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With: Emily Blunt, Benicio Del Toro, Josh Brolin, Victor Garber, Jon Bernthal, Daniel Kaluuya, Jeffrey Donovan, Raoul Trujillo, Julio Cesar Cedillo, Bernardo Saracino
Written by: Taylor Sheridan
Directed by: Denis Villeneuve
MPAA Rating: R for strong violence, grisly images, and language
Running Time: 121
Date: 09/25/2015
IMDB

Sicario (2015)

4 Stars (out of 4)

Fighting Fire with Fire

By Jeffrey M. Anderson

Summer is over, and awards season is looming. With it comes Sicario, a movie that looks like it's going to preach about the evils of the world, just as previous Oscar-winners Traffic, Syriana, and Crash did. Fortunately, Sicario is something entirely different, bold and brilliant.

Directed by the French-Canadian filmmaker Denis Villeneuve (Incendies, Prisoners) and with cinematography by the great Roger Deakins (Skyfall, True Grit), Sicario looks and sounds nothing like you'd expect.

It's an observant movie; it watches, waits, takes stock of what's going on, but rarely answers any questions or explains anything.

It begins in Arizona, where FBI agent Kate Macer (Emily Blunt) and her partner Reggie (Daniel Kaluuya) raid a house and discover, nailed up behind the sheetrock, a number of decomposing corpses. That's gruesome enough, but while poking around, other officers trigger a booby-trapped explosive.

At headquarters, the leader of a new task force, Matt Graver (Josh Brolin) recruits Kate for a new mission, one that will allow her to actually get the bad guys, the Mexican drug lords, rather than clean up messes.

This mission has the feel of a first day on a new job. Everything is totally unknown, and Kate, surrounded by men twice her size, stays on her guard, refusing to appear confused or uncertain.

Though Kate is told their destination is Texas, she is actually taken to Mexico, where her team begins shooting at random suspects near the border.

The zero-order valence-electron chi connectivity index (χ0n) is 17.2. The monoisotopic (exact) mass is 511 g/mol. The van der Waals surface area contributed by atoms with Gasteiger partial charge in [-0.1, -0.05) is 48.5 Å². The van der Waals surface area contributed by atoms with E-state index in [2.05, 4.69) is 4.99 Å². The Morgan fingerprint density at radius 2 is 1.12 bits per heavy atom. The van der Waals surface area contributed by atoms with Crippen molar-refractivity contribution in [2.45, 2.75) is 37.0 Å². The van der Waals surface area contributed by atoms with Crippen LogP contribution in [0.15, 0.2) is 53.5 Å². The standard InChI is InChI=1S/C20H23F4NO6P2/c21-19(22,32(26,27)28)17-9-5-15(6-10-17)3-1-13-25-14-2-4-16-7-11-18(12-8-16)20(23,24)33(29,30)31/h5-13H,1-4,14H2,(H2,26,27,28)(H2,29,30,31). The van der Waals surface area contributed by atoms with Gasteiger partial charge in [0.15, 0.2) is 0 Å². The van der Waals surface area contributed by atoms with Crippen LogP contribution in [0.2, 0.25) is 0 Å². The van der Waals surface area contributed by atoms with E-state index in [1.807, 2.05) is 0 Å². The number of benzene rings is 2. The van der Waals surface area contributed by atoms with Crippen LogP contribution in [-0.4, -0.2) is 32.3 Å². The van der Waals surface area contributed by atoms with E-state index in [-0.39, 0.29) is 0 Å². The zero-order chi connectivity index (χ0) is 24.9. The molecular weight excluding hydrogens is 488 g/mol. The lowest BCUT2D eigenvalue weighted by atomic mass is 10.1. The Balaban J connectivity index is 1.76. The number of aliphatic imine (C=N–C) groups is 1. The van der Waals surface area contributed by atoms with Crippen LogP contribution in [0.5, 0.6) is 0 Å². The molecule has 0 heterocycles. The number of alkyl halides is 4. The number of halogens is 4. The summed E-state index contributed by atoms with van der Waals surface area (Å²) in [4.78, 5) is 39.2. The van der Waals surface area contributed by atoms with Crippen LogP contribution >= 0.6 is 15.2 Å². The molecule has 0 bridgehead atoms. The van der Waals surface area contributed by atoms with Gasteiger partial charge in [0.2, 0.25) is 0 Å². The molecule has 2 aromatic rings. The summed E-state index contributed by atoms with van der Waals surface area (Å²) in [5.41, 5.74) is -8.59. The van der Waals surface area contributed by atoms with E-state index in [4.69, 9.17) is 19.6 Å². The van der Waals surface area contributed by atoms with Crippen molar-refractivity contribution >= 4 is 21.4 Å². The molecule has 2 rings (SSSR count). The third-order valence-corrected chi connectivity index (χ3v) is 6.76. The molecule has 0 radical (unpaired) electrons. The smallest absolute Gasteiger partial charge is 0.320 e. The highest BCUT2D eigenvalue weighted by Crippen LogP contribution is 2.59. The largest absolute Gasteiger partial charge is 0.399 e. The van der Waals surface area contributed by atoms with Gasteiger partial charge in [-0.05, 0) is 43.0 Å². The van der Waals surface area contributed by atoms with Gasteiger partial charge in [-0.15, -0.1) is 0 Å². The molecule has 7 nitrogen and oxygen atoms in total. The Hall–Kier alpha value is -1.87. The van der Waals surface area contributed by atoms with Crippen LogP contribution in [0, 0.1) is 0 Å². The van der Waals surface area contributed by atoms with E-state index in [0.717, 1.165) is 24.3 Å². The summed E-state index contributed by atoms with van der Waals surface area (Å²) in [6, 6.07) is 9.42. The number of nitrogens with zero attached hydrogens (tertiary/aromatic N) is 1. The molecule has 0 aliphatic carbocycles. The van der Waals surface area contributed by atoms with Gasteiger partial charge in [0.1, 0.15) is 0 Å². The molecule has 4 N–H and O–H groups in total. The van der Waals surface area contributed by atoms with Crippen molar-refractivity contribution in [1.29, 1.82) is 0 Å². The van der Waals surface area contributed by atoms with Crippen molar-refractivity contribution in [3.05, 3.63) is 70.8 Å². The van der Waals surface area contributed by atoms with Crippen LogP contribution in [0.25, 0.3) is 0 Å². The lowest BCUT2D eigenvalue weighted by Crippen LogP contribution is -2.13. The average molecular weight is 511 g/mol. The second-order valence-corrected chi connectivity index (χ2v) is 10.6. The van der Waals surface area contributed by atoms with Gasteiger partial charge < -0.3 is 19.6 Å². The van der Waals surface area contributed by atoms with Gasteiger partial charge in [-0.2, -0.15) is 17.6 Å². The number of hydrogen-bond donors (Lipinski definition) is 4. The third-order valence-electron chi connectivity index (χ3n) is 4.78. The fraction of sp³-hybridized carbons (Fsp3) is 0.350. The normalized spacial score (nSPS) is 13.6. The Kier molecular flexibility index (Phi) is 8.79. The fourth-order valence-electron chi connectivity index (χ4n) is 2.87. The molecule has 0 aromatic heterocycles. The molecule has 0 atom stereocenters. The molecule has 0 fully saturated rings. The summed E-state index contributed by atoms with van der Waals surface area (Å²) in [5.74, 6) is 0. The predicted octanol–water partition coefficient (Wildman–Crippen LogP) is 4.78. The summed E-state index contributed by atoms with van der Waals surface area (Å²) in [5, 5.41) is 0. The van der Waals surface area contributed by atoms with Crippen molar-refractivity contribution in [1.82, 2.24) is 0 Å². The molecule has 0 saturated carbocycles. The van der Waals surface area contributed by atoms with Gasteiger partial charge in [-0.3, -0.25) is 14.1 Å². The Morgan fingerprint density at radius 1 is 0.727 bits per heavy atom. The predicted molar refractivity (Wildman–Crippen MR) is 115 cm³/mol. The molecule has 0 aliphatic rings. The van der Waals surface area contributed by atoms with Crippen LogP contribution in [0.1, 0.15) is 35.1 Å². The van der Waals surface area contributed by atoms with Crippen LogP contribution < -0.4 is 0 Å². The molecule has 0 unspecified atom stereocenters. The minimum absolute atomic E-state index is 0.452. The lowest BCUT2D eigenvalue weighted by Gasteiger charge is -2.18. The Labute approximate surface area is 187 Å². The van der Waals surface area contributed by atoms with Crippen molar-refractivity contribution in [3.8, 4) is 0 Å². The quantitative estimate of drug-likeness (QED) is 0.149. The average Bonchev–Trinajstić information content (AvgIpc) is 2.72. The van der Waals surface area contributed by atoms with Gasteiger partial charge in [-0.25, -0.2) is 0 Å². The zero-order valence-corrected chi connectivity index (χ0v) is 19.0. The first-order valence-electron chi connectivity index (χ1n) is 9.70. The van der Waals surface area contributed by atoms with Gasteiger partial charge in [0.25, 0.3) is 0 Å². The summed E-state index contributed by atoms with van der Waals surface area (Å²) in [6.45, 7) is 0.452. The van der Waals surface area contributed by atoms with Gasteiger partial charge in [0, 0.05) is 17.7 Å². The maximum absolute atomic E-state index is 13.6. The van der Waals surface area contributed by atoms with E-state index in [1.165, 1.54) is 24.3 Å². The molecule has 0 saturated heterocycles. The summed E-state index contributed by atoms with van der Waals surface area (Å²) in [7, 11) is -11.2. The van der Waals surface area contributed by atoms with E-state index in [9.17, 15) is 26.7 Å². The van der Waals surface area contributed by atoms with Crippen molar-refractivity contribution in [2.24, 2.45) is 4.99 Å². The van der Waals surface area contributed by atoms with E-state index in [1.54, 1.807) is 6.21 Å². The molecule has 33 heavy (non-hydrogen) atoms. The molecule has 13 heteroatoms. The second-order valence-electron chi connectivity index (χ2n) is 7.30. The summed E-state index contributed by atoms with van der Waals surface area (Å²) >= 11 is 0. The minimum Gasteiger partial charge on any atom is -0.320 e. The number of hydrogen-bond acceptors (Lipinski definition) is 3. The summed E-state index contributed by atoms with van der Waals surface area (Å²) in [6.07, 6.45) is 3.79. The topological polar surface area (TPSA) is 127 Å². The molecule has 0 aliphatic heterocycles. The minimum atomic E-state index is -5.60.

She also meets the mysterious Alejandro (Benicio Del Toro), who keeps to himself, but seems to carry some kind of sad wisdom; all these performances are exemplary, but Del Toro's is exceptional.

Occasionally Kate gets angry and wants to know what's going on; in one scene, she confronts Matt, while cinematographer Deakins holds a wide shot, framing the two in full, for a weirdly long time. Afterward, the dramatic tension has shifted, but very little has been revealed.

Making his screenwriting debut, actor Taylor Sheridan (Sons of Anarchy), is also to be commended.

Another of the things that makes Sicario great are the occasional scenes of a Mexican policeman at home, having breakfast, spending time with his son, etc. These scenes have no narrative purpose, although, eventually, their emotional purpose is revealed.

Indeed, without tipping its hand, the movie generally fixates on human frailties, such as hunger or exhaustion, a need for companionship, or the difficulty of navigating a tight space.

Its conclusion has less to do with the drug trade than it does human foibles. Thus, Sicario can be relentlessly cynical, but it's also mesmerizing, and exhilarating.

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